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Author Topic: German rockets pictures  (Read 9120 times)

Offline Justo Miranda

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German rockets pictures
« on: October 07, 2008, 11:47:33 am »
From "Secret weapons of the Third Reich"
by Leslie E. Simon
WE INC Publishers 1971

Offline Justo Miranda

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Re: German rockets pictures
« Reply #1 on: October 07, 2008, 11:49:43 am »
From "Secret weapons of the Third Reich"
by Leslie E. Simon
WE INC Publishers 1971
(Post-2)

Offline Justo Miranda

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Re: German rockets pictures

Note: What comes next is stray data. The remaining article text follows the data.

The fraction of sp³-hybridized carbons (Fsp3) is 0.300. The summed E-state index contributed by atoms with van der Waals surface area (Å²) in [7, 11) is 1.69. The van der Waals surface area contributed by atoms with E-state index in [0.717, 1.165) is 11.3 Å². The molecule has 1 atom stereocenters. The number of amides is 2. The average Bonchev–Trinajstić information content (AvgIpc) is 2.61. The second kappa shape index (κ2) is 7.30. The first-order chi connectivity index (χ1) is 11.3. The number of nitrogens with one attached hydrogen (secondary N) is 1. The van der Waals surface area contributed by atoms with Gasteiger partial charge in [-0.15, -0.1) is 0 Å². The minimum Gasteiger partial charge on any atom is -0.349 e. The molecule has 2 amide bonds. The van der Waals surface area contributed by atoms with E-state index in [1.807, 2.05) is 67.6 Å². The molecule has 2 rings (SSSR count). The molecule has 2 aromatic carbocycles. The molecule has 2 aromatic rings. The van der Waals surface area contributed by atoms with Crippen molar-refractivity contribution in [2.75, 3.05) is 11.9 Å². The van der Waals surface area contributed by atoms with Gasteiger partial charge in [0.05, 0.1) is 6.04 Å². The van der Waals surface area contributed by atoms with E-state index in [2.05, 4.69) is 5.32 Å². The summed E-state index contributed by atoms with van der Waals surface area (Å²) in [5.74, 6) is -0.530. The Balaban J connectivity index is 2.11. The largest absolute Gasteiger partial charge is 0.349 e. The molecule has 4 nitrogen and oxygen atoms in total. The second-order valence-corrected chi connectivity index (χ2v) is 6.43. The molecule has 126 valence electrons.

« Reply #2 on: October 07, 2008, 11:50:52 am »
From "Secret weapons of the Third Reich"
by Leslie E. Simon
WE INC Publishers 1971
(Post-3)

Offline Jemiba

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Re: German rockets pictures
« Reply #3 on: October 08, 2008, 03:42:31 am »
The photo N°6 could be a fanal to all admirers of a manned A-4/V2,
I think. It looks, as there is a hump on the nose, which could be interpreted
as a canopy ..   ???
It takes a long time, before all mistakes are made ...

Offline Orionblamblam

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Re: German rockets pictures
« Reply #4 on: October 08, 2008, 07:01:07 am »
The photo N°6 could be a fanal to all admirers of a manned A-4/V2,
I think. It looks, as there is a hump on the nose, which could be interpreted
as a canopy ..   ???

Unlikely. IF that is a canopy, rather than a blemish or some other mark, then the cockpit would intrude into the alcohol tank.